Thursday, December 30, 2021

Jacob Doherty's "Waste Worlds"

Jacob Doherty is Lecturer in Anthropology of Development at the University of Edinburgh.

He applied the “Page 99 Test” to his new book, Waste Worlds: Inhabiting Kampala's Infrastructures of Disposability, and reported the following:
From page 99:
[Enviro Clean Services was the company that] “came closest to enacting the idealized geography of responsible disposal envisioned in the 2000 waste management ordinance. As such, they illustrated the challenges of operating strictly within the legal framework governing Kampala’s waste and reveal, by their absence, the constitutive role of parasites in the political ecology of disposal. Founded by Andrew Egunyu, a Soroti-born businessman who left Uganda to study engineering in the Netherlands, where he stayed on to work in the aviation industry for nearly twenty years, ECS entered the Kampala market in 2013. At the behest of old friends, now prominent in the Kampala business community, Andrew returned to Uganda with a business plan and an idealist’s urge to contribute to the development of his nation’s capital city. His urge for development led him to a principled commitment to formality, to operating exclusively above board and by the books, and to refusing to pay any bribes or cut any regulatory corners. This commitment to the normative waste stream’s infrastructure of responsibility, however, ultimately contributed to the collapse of the company.

Andrew ran ECS from a small office in a repurposed half shipping container situated on a dusty road across from a guesthouse in an emerging middle-income neighborhood in northern Kampala. Victor Opeda brought me to the office to meet his new boss on a rainy day in April 2013, and the three of us shouted through a conversation as rain loudly lashed the roof and walls of the office. After the downpour passed, Andrew told me that ECS had attracted capital from investors in Qatar to purchase six brand-new, modern garbage trucks. At the moment, however, they only had 150 clients, enough to send out one truck twice a week. Even then, the trucks reached the landfill only three quarters full and the company lost money every time they sent out a truck. Adding fifty more clients in the residential areas they were already serving would make the route profitable, and Andrew preached patience.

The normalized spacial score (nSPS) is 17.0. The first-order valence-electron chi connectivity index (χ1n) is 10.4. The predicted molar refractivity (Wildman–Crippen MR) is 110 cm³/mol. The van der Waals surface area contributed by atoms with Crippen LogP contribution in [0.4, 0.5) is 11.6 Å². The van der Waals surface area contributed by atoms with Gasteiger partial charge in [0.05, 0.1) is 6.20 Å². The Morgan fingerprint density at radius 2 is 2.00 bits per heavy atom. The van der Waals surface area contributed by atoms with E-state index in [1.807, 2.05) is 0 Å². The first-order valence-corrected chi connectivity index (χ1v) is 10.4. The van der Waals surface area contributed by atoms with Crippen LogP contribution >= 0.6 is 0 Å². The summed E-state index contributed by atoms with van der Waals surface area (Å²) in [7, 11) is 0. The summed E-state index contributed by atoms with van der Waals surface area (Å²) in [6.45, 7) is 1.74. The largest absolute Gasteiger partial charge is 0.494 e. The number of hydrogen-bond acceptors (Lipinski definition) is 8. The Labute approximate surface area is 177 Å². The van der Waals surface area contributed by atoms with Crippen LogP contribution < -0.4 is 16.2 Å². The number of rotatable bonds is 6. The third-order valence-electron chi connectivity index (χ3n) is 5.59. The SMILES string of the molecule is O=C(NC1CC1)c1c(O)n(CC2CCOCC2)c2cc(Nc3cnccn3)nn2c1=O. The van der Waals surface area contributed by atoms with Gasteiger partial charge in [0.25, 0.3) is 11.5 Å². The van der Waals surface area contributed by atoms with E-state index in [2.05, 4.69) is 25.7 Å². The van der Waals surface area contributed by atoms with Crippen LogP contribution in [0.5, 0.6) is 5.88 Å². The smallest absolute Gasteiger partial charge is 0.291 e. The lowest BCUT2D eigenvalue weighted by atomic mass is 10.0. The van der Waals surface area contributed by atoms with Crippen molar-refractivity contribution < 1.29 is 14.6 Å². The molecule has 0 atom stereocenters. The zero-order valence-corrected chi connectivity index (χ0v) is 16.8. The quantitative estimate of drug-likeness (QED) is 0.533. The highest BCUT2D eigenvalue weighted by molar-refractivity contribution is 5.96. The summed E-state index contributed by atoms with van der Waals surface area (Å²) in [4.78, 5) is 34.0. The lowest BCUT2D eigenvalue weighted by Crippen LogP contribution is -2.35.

As a marketer for EnviroClean Services, Victor was trying to expand the company’s business to the suburbs on the south side of Kampala, near his home in Gaba. He needed just one big anchor client to open up the market. He targeted Speke Resorts, the plush lakeside resort owned by Uganda’s wealthiest man, Sudhir Ruparelia, known simply as Sudhir. Victor knew how much plastic went to waste at Speke Resorts and wanted to set up recycling bins to “get it when it is still clean.”…
Reading page 99 gives a good sense of Waste Worlds as a whole for both the argument being made and the way it is presented. The page introduces ECS, a private waste management company doing its best to comply with the legal framework governing waste in the city. This is the beginning of an ethnographic analysis of the company’s operations and their struggles to establish themselves in the market that illustrates the ways that the so-called formal and informal sectors of the waste economy depend on and mutually produce one another.

On page 99 itself we can see several critical elements of Kampala’s waste infrastructures in practice. Far from isolated or city-scale formations, they are entangled with trans-national movements of people, goods, and capital. Market incentives structure the provision of waste management services, making emergent middle class neighborhoods key sites for the elaboration of new modes of waste collection, marketing, and thus relations between people and their discards. Waste workers have an intimate knowledge of the materiality of the city’s waste streams and ways of capturing and realizing value from them; this knowledge is productive of new geographies of waste collection. The state plays a central role in the production of waste economies, differentially legalizing and criminalizing aspects of the city’s waste management infrastructure that appear as discrete economic sectors, but are in fact deeply enmeshed. This combination of the criminalization of and dependency on the so-called ‘informal sector’, Waste Worlds argues, is how disposability takes place not simply as exclusion, but as a form of injurious inequitable inclusion in contemporary urban space.
Learn more about Waste Worlds at the University of California Press website.

--Marshal Zeringue